In this paper we extend our studies to the micro-structure of the Matthew effect for countries (MEC). The MEC allows the ranking of countries by their Matthew Index. The rank distribution of countries, observable only at a macro-level, has its roots in re-distribution processes of citations in every journal of the database. These re-distributed citations we call Matthew citations. Data for 44 countries and 2712 journals (based on theScience Citation Index) are analyzed. The strength of the contribution of the individual journals to the MEC (their number of Matthew citations) is skewly distributed. Due to this high concentration of the MEC we are able to define a new type of journal the Matthew core journal: 145 Matthew core journals account for 50% of the MEC. These journals carry a high potential of gaining a surplus of citations over what is expected and the risk of losing a high number of citations as well.

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Abstract  

In this paper newly established characteristics of the so-called Matthew Effect for Countries (MEC) are presented: field-dependency, time-stability, order of magnitude. We find that the MEC is observable in all main scientific fields that were investigated. Over fifteen years the MEC has been relatively stable. The MEC is a redistribution phenomenon at the macro-level of the sciences. Its magnitude is small; the MEC affects only about five percent of the world production of citations. The MEC, however, crucially impacts many nations when their “national loss of citations” amounts to a high percentage of their expected citations. The relationship between the MEC and Merton's Matthew Principle is discussed. It is our hypothesis that the MEC provides an additional approach for the assessment of the scientific performance of nations.

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Scientometrics
Authors: Katy Börner, Wolfgang Glänzel, Andrea Scharnhorst, and Peter van den Besselaar
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Abstract  

This paper shows maps of the web presence of the European Higher Education Area (EHEA) on the level of universities using hyperlinks and analyses the topology of the European academic network. Its purpose is to combine methods from Social Network Analysis (SNA) and cybermetric techniques in order to ask for tendencies of integration of the European universities visible in their web presence and the role of different universities in the process of the emergence of an European Research Area. We find as a main result that the European network is set up by the aggregation of well-defined national networks, whereby the German and British networks are dominant. The national networks are connected to each other through outstanding national universities in each country.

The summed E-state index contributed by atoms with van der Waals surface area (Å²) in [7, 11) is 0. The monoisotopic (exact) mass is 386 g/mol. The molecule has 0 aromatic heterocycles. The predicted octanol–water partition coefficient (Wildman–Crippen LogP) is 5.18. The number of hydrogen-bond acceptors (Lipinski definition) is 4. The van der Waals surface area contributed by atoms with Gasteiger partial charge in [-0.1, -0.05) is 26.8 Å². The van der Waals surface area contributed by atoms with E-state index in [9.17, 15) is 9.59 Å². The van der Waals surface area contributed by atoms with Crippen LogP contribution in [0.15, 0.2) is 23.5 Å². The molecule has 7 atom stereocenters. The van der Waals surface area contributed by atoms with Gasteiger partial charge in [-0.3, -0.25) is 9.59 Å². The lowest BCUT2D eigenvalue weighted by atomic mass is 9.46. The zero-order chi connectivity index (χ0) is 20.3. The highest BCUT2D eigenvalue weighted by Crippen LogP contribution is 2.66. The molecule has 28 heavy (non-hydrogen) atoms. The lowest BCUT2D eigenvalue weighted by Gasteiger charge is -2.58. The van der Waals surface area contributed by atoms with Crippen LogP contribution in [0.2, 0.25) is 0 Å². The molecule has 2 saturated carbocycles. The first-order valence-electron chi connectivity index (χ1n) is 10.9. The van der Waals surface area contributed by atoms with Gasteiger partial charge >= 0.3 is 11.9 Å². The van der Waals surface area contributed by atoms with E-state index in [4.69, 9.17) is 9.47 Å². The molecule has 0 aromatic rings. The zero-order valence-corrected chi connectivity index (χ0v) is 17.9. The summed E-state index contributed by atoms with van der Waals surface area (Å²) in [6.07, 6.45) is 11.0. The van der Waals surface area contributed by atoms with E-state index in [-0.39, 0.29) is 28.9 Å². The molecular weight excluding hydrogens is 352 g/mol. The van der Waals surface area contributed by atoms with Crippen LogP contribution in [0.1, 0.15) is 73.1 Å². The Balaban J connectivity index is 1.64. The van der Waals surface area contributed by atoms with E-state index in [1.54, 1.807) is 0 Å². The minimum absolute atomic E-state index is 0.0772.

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Abstract  

This paper introduces a new approach to detecting scientists’ field mobility by focusing on an author’s self-citation network, and the co-authorships and keywords in self-citing articles. Contrary to much previous literature on self-citations, we will show that author’s self-citation patterns reveal important information on the development and emergence of new research topics over time. More specifically, we will discuss self-citations as a means to detect scientists’ field mobility. We introduce a network based definition of field mobility, using the Optimal Percolation Method (Lambiotte & Ausloos, 2005; 2006). The results of the study can be extended to selfcitation networks of groups of authors and, generally also for other types of networks.